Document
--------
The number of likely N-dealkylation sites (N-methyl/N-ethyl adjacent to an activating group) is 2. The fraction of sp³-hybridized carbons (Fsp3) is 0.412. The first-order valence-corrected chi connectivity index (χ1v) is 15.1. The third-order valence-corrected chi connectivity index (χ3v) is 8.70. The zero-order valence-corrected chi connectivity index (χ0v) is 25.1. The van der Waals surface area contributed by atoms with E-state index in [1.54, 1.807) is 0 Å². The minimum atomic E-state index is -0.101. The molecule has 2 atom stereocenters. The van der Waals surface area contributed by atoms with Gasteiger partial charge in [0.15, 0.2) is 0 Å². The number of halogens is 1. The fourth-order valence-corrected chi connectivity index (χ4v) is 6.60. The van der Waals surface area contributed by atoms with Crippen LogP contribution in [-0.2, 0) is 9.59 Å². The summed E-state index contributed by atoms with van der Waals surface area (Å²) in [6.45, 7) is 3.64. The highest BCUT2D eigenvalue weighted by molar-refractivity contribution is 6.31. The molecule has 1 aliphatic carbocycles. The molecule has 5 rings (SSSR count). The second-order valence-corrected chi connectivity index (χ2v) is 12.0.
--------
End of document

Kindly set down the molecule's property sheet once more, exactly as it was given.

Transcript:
The number of likely N-dealkylation sites (N-methyl/N-ethyl adjacent to an activating group) is 2. The fraction of sp³-hybridized carbons (Fsp3) is 0.412. The first-order valence-corrected chi connectivity index (χ1v) is 15.1. The third-order valence-corrected chi connectivity index (χ3v) is 8.70. The zero-order valence-corrected chi connectivity index (χ0v) is 25.1. The van der Waals surface area contributed by atoms with E-state index in [1.54, 1.807) is 0 Å². The minimum atomic E-state index is -0.101. The molecule has 2 atom stereocenters. The van der Waals surface area contributed by atoms with Gasteiger partial charge in [0.15, 0.2) is 0 Å². The number of halogens is 1. The fourth-order valence-corrected chi connectivity index (χ4v) is 6.60. The van der Waals surface area contributed by atoms with Crippen LogP contribution in [-0.2, 0) is 9.59 Å². The summed E-state index contributed by atoms with van der Waals surface area (Å²) in [6.45, 7) is 3.64. The highest BCUT2D eigenvalue weighted by molar-refractivity contribution is 6.31. The molecule has 1 aliphatic carbocycles. The molecule has 5 rings (SSSR count). The second-order valence-corrected chi connectivity index (χ2v) is 12.0.